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Oct 13

Why Expedia (And Other OTAs) Is Not Your Friend

It’s always a bummer when I have almost completed a post and then have to put it on hold as new information becomes available. But hey, the world of travel is busy.

Don’t Book Your Hotel through An Online Travel Agent (OTA)

online travel agent

Most hotels offer a discount to book on their site

OTAs such as Expedia are an excellent source to search for hotels. One press of the button can show you all the hotels in a region, regardless of brand. You can compare prices, brands, amenities, etc. But they don’t necessarily represent the best place to book your hotel room, even though they all have loyalty programs.

Some history: The internet has been a real frenemy to travel companies. It has significantly cut their costs to book travel, but transparent pricing also makes it that much easier for consumers to search for a discount. As Expedia gobbles up every OTA in sight, it will gain more power over the distribution channel.

When it comes to airlines, they don’t care (for the most part). If you are traveling from city A to city B, there are probably only a couple of ways to do so. Chances are you will go right to your airline’s website to book, or at least end up there.

But hotels are different: There are hundreds of hotels in some cities and no easy way to figure out which one is best. That’s why consumers often turn to the online travel agents. In turn, the hotels have to pay a commission to the OTAs. Given the power that OTAs have in the hotel distribution business, lodging companies have come up with other ways to keep you on their proprietary sites. Some don’t give you points if you book through an OTA. Others won’t award you your loyalty benefits.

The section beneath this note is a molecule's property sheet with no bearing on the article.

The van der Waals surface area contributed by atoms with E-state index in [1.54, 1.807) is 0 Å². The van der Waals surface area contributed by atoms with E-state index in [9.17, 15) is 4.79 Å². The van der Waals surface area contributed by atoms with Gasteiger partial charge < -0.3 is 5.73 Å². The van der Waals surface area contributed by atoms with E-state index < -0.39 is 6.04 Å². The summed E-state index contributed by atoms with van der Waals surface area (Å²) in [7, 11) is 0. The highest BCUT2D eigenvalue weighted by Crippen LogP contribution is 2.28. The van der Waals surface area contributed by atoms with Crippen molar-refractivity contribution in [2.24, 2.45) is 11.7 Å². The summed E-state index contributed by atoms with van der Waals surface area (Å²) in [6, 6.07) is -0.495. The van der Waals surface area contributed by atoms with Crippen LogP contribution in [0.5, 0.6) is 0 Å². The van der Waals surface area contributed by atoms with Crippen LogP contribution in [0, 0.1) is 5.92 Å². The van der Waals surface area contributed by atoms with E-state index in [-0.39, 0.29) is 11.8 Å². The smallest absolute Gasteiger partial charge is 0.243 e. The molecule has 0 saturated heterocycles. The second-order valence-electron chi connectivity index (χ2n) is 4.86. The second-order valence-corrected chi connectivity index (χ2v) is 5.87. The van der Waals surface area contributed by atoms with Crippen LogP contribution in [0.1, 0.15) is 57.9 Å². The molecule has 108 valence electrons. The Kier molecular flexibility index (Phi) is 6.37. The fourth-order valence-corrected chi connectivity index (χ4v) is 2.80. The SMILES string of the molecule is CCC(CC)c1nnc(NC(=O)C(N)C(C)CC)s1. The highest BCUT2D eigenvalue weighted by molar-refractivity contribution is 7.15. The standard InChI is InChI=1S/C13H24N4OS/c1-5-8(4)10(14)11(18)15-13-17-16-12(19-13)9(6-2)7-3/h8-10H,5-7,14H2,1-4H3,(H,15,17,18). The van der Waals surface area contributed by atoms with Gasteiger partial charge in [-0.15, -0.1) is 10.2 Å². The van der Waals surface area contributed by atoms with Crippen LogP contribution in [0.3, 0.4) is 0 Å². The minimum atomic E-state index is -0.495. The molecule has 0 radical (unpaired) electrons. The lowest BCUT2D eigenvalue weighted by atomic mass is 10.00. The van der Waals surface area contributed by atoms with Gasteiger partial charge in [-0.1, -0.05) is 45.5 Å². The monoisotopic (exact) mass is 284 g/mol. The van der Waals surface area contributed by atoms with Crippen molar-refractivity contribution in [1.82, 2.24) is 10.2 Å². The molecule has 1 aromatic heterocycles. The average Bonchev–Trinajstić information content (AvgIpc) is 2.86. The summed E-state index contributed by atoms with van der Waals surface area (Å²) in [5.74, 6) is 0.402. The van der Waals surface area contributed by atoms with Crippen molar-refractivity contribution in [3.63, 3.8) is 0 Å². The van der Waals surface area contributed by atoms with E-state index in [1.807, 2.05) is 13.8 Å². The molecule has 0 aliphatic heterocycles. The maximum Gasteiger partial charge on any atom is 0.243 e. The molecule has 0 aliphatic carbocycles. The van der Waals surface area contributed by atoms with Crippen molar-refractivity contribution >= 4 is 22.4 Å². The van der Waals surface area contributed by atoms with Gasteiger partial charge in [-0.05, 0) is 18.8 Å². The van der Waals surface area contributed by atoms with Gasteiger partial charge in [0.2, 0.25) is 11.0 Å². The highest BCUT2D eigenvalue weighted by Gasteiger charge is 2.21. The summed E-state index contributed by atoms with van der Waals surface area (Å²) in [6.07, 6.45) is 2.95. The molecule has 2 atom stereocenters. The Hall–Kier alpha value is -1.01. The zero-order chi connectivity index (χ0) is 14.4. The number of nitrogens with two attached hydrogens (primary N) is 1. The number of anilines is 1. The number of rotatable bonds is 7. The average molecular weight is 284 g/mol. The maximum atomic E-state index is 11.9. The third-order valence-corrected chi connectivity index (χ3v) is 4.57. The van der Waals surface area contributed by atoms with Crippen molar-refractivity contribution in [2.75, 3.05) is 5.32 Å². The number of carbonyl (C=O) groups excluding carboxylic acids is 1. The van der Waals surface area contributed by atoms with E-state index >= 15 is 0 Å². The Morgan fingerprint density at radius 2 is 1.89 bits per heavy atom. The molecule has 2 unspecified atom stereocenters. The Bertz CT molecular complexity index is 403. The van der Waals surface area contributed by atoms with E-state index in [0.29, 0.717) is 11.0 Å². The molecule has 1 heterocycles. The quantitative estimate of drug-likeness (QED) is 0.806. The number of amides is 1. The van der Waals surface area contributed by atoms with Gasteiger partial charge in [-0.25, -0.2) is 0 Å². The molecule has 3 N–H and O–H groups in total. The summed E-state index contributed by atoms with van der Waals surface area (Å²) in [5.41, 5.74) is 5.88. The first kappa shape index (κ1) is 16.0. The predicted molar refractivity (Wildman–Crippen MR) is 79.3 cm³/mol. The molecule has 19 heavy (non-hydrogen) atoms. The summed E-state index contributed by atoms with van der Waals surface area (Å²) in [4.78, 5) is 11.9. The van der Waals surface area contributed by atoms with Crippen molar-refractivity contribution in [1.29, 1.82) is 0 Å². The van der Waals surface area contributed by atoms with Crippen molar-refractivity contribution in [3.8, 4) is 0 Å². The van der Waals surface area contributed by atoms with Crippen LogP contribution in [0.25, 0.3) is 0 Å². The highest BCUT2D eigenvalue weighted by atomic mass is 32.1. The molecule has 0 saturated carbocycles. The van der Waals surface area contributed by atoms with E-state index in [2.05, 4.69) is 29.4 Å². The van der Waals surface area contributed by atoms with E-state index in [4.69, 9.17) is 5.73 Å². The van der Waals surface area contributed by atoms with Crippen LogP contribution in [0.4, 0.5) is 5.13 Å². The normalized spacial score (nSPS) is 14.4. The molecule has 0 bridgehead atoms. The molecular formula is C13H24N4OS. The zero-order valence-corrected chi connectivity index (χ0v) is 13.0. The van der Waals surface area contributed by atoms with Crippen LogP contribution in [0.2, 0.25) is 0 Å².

And we’re now seeing a third method to counter OTAs: the member discount. Lodging companies, such as Club Carlson above, are offering discounted prices to loyalty program members only and, to get these prices, you need to book at their sites. 10% seems to be the standard, although that may not end up being the final discount you get (i.e., you might have to surrender other rights, such as the ability to cancel.).

OTAs do have loyalty programs, but they tend not to deliver as much value as the hotel programs themselves.

The Bottom Line

Feel free to use OTAs to search for a hotel, but book it through the lodging company’s proprietary site. You’ll pick up better benefits and not have to deal with OTA customer service if something goes wrong.


 

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